Neurogenesis in The Mammalian Adult Brain, New Highlights


A team of researchers at Baylor College of Medicine, the Texas Heart Institute and Texas Children's Hospital have developed a powerful new approach to understanding the formation of new neurons in the mammalian adult brain. Published in the journal Cell Reports , this work opens exciting new pathways that can be further developed to repair malfunctioning brain circuits.

"The mammalian brain is a composite of diverse cell types." However, despite rapid advances in the field of neuroscience, "a lead author, Dr. Benjamin Arenkiel, is a limited number of cell types in the brain are known and well-characterized. . "Identifying all cellular subtypes is crucial to unraveling how brain circuits function and will yield insights into brain activity under designed and injured conditions."

In this study, Arenkiel and his colleagues described an innovative approach that identified novel cellular targets and genetic pathways involved in the wiring of adult-born neurons into existing brain circuits.

Researchers now know that the brain is not just composed of four or five cell types performing generic roles . Most circuits consist of unique subtypes of cells, many of which are currently uncharacterized, explained Arenkiel. For instance there are possibly thousands of functional subtypes within a particular class of neurons. 

" Therefore, the first task to begin understanding brain circuits is to identify all the cellular players," said Arenkiel, who is also a McNair scholar at Baylor College of Medicine. "This would allow you to genetically probe them to reveal their biological functions , a necessary knowledge to fix these circuits when something goes wrong."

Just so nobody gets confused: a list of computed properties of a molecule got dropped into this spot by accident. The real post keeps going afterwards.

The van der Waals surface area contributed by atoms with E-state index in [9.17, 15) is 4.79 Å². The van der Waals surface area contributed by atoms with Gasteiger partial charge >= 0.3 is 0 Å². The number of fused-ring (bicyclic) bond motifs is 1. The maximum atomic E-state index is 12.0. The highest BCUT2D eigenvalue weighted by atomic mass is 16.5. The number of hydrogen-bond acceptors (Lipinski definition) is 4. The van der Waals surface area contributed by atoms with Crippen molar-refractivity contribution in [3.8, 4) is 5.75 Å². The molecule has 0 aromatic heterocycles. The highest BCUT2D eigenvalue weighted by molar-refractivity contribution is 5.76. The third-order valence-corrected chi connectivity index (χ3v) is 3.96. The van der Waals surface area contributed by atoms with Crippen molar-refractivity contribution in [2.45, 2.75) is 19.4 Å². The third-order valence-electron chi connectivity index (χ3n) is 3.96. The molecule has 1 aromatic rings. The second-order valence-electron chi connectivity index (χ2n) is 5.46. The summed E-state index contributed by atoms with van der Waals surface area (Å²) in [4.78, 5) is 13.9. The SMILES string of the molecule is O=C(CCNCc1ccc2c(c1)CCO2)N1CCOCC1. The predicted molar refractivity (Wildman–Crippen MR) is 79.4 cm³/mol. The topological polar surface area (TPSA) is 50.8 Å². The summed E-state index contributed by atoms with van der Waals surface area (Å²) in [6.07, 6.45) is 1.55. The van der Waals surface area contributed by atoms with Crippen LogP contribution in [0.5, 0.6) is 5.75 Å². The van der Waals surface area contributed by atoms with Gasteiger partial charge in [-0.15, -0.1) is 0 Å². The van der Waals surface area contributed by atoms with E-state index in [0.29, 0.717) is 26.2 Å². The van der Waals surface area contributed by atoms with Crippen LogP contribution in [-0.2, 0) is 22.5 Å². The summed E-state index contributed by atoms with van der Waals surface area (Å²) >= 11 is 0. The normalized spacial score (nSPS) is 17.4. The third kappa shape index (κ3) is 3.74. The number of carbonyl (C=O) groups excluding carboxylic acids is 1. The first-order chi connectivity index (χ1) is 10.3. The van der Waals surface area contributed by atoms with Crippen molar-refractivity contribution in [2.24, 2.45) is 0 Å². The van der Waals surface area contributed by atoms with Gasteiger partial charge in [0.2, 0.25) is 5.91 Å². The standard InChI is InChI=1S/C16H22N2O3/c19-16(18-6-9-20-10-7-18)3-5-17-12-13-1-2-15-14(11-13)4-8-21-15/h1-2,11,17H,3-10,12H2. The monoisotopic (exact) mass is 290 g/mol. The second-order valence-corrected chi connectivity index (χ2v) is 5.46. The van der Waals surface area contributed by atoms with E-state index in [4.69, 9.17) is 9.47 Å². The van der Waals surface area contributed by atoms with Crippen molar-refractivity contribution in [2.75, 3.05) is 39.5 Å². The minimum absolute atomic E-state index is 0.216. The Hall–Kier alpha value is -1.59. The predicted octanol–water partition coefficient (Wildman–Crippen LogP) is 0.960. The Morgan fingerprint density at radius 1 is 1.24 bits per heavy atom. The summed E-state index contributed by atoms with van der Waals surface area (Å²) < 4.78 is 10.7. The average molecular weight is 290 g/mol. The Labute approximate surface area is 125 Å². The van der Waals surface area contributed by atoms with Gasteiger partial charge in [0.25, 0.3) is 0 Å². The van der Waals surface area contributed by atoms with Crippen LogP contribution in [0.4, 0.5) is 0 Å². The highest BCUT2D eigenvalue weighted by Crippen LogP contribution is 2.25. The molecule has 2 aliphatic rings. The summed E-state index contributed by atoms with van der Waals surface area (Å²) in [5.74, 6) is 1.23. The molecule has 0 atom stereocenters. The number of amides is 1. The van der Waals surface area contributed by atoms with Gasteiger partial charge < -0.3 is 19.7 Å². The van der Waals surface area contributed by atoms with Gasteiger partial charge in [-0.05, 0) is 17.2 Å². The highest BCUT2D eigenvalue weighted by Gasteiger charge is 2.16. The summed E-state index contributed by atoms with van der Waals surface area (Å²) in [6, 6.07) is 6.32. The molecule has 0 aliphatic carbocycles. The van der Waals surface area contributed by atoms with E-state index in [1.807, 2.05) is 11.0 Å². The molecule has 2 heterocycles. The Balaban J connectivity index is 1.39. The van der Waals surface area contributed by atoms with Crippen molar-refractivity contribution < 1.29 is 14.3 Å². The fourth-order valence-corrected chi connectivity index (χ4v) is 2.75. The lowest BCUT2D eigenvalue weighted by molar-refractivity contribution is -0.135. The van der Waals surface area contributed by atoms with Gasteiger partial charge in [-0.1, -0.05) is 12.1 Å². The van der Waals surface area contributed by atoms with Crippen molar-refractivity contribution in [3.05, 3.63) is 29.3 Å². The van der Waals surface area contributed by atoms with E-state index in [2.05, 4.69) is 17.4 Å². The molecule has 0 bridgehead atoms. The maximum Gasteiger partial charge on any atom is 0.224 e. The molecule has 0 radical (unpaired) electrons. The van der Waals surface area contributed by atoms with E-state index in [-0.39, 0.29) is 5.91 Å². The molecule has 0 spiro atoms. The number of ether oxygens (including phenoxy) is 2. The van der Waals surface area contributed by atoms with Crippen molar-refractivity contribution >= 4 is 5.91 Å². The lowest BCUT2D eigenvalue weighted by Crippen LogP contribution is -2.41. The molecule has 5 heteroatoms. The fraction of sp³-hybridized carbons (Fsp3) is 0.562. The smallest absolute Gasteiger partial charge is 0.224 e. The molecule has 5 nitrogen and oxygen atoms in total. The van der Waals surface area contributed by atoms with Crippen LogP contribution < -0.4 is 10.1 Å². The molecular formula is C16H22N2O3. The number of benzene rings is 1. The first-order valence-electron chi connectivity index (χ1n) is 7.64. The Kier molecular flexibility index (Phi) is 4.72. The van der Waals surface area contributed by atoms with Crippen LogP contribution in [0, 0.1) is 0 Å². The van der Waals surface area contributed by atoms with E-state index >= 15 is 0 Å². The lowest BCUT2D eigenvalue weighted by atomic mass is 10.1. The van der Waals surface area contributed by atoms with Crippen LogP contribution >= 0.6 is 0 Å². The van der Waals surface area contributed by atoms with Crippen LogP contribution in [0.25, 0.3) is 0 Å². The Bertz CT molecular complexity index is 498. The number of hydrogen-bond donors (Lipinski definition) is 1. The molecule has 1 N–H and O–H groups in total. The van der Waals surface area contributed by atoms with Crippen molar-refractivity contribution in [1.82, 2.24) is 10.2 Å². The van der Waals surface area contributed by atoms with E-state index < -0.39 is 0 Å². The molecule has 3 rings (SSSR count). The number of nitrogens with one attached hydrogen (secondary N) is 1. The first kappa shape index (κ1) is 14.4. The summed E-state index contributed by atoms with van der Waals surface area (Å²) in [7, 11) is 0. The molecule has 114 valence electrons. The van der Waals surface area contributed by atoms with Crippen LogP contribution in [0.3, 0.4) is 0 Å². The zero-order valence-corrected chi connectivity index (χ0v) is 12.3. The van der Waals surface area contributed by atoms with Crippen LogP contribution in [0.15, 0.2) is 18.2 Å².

In most adult mammals, only two regions of the brain, the hippocampus and the olfactory bulb (OB), have been shown to integrate new neurons into existing brain circuits. Arenkiel joined forces with co-corresponding author Dr. James Martin. The team applied to a relatively new technology, single cell RNA sequencing , to identify novel cellular subtypes in the OB. 

RNA sequencing

To perform single cell RNA sequencing , Burak Tepe, to graduate student in the Arenkiel lab and one of the primary authors of this paper, and colleagues prepared to single-cell suspension by disassociating brain tissue using enzymes. This mixture was sorted into a microfluidic chamber in which every cell was co-encapsulated in microparticles (beads) with unique barcodes that kept track of the cellular origin of each mRNA transcript.

Additionally, the team uncovered genes and / or pathways that are chronologically turned "on" or "off" in these lines during brain development. This study leverages the combined power of single-cell RNA sequencing analysis of adult-born neurons with bioinformatics to compare how gene expression profiles from different neuronal lines progress over time. 

Putative developmental trajectory

This powerful method has allowed the authors to recreate a putative developmental trajectory ("pseudo-timeline") of the neuronal lineages in the OB-from migrating neural progenitors to fully functioning mature neurons-along with information of when and where specific genes genetic networks are turned 'on' or 'off.' Consistent with this, the authors found specific subtypes of neurons were differentially enriched or depleted in response to distinct sensory cues. 

"In addition to identifying key players and providing crucial mechanistic insights into adult neurogenesis in OB, we think this study has a broader impact because other researchers can now use this approach to identify and tease out the function of new neuronal circuits in other parts of the adult mammalian brain, "Arenkiel said.